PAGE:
- The Washington Times - Thursday, January 31, 2019

When officials at the free-market Commonwealth Foundation opposed Philadelphia’s first-in-the-nation soda tax, they argued it was bad economics, would hurt the poor and wouldn’t curb childhood obesity.

“People would just cross city lines to buy soda in the suburbs,” said Nathan Benefield, the group’s vice president.

But he now concedes that opponents of the soda tax were up against “the incredible network of influence” that labor leader John “Johnny Doc” Dougherty enjoyed in the nation’s sixth-largest city, where Democrats outnumber Republicans 6-to-1.

According to a federal indictment unsealed Wednesday, corrupt Democratic city officials and electricians’ union leaders pushed through the soda tax in 2016 in a revenge feud against the Teamsters union, instead of a motivation to affect public health.

The Justice Department’s indictment reveals how Philadelphia Councilman Robert Henon, who was on the payroll of Mr. Dougherty’s union, introduced the soda-tax proposal as payback against the Teamsters for criticizing Mr. Dougherty in a political advertisement a year earlier.



The Teamsters opposed the soda tax because they believed it would cost them jobs by reducing demand for soft drinks.

When aides to Democratic Mayor Jim Kenney tried to explain to Mr. Dougherty the public health benefits of the soda tax, the indictment alleges, the union leader replied, “You don’t have to explain to me. I don’t give a f–.” He predicted it would “cost the Teamsters 100 jobs in Philly.”

Asked this week whether the soda tax resulted from a vendetta between labor unions, the mayor replied, “It may have been a revenge plot by Local 98, but it wasn’t to do with me.”

The indictment of the powerful labor leader has uncovered how one union, in cahoots with one allegedly corrupt elected Democratic councilman, can affect the cost of everything from a can of soda to cable TV service. In one case, prosecutors detailed how Mr. Dougherty’s Local 98 of the International Brotherhood of Electrical Workers got City Hall to stop the renowned Children’s Hospital of Philadelphia from installing an MRI machine using cheaper, non-union labor.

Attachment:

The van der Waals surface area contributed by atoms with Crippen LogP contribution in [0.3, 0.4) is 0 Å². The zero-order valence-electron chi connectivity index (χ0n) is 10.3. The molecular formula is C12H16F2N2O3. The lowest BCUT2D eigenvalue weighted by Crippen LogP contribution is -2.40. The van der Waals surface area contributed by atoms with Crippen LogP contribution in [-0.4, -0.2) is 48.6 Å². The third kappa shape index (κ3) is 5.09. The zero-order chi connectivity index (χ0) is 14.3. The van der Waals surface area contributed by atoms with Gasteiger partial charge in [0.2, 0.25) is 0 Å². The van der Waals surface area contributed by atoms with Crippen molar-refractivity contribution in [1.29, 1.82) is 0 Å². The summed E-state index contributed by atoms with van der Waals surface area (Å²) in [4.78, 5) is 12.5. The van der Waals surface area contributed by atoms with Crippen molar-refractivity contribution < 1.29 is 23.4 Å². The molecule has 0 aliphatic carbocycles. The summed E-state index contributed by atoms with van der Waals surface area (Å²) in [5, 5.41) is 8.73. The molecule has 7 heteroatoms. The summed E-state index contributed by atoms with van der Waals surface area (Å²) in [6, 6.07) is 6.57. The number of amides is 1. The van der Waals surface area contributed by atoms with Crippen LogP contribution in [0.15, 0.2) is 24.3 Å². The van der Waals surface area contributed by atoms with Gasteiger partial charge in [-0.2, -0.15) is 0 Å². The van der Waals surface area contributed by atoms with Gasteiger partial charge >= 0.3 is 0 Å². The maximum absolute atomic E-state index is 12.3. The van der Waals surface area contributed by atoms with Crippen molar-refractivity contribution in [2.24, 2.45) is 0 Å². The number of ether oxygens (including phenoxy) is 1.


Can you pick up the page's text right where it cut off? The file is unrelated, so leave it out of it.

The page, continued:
Mr. Benefield said the indictment illustrates how a battle over public policy can be lost for all the wrong reasons.

“You can make all the good policy arguments, but there’s so much corruption and bribery that goes into creating bad policy, that’s what’s wrong with the politics of Philadelphia,” he said in an interview. “It’s often driven not by ideology or by economics, but by backroom politics.”

As head of the 4,700-member electricians’ union, Mr. Dougherty has broad reach into city, state and federal politics. With a war chest funded by union members’ dues, his Local 98 has contributed heavily to the campaigns of city council, district attorney, mayor, state legislators, elected state judges (his brother Kevin is a state Supreme Court justice), and congressmen. Among his allies in Washington is Rep. Dwight Evans, Pennsylvania Democrat, and recently retired Rep. Robert A. Brady of Philadelphia also has been an ally.

Perhaps Mr. Dougherty’s biggest coup was driving a Democratic takeover of the state Supreme Court in 2015, funding the campaigns of three winning candidates, including his brother. Last year, the Democratic majority on the high court approved a new redistricting map that is more favorable to Democrats, who picked up three House seats in the midterm elections.

Mr. Dougherty could be vindictive, according to the indictment. When his car got towed, costing him $200, Mr. Dougherty allegedly got Mr. Henon to hold council hearings on the towing company’s business practices.

“Just tell them you have heard nothing but complaints,” Mr. Dougherty allegedly told the councilman. “Just smoke ‘em.”

The Philadelphia Parking Authority, featured in the popular cable show “Parking Wars,” was operating under the alleged protection of Mr. Henon and Mr. Dougherty. As an example, prosecutors cite a June 2016 episode in which a member of the city council proposed a resolution calling for a performance audit of the PPA to determine whether the agency could contribute more money to the Philadelphia School District.

A top PPA official called Mr. Henon to object to the audit. The indictment says the councilman agreed to kill the proposal in return for getting windows installed in the home of a friend by another PPA official who was a member of a union that installed glass.

Mr. Henon assured the PPA official about the audit, “we will beat it down.” City council officials ultimately rejected the proposal.

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